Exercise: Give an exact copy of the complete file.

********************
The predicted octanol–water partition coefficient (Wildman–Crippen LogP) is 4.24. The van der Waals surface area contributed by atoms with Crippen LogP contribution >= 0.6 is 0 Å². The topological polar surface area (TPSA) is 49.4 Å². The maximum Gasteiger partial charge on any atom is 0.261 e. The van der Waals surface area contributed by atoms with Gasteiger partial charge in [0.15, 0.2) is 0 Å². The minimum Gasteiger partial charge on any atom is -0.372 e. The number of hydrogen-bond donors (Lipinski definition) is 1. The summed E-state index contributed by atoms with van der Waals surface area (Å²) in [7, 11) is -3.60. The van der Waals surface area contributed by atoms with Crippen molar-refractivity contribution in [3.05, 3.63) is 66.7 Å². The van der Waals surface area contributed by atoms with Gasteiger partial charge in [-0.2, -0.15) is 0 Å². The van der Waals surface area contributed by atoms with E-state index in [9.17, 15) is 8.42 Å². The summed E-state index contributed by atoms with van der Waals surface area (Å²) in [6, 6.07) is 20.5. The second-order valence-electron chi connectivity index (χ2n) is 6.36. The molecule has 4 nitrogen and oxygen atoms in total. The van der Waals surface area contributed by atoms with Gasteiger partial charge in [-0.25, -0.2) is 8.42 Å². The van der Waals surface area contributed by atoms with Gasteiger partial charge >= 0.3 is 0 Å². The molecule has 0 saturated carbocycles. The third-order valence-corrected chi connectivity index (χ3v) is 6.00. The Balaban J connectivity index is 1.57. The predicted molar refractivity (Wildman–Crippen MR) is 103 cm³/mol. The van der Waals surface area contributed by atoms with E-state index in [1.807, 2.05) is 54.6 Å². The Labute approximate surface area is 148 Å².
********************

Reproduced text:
The predicted octanol–water partition coefficient (Wildman–Crippen LogP) is 4.24. The van der Waals surface area contributed by atoms with Crippen LogP contribution >= 0.6 is 0 Å². The topological polar surface area (TPSA) is 49.4 Å². The maximum Gasteiger partial charge on any atom is 0.261 e. The van der Waals surface area contributed by atoms with Gasteiger partial charge in [0.15, 0.2) is 0 Å². The minimum Gasteiger partial charge on any atom is -0.372 e. The number of hydrogen-bond donors (Lipinski definition) is 1. The summed E-state index contributed by atoms with van der Waals surface area (Å²) in [7, 11) is -3.60. The van der Waals surface area contributed by atoms with Crippen molar-refractivity contribution in [3.05, 3.63) is 66.7 Å². The van der Waals surface area contributed by atoms with Gasteiger partial charge in [-0.2, -0.15) is 0 Å². The van der Waals surface area contributed by atoms with E-state index in [9.17, 15) is 8.42 Å². The summed E-state index contributed by atoms with van der Waals surface area (Å²) in [6, 6.07) is 20.5. The second-order valence-electron chi connectivity index (χ2n) is 6.36. The molecule has 4 nitrogen and oxygen atoms in total. The van der Waals surface area contributed by atoms with Gasteiger partial charge in [-0.25, -0.2) is 8.42 Å². The van der Waals surface area contributed by atoms with Gasteiger partial charge >= 0.3 is 0 Å². The molecule has 0 saturated carbocycles. The third-order valence-corrected chi connectivity index (χ3v) is 6.00. The Balaban J connectivity index is 1.57. The predicted molar refractivity (Wildman–Crippen MR) is 103 cm³/mol. The van der Waals surface area contributed by atoms with E-state index in [1.807, 2.05) is 54.6 Å². The Labute approximate surface area is 148 Å².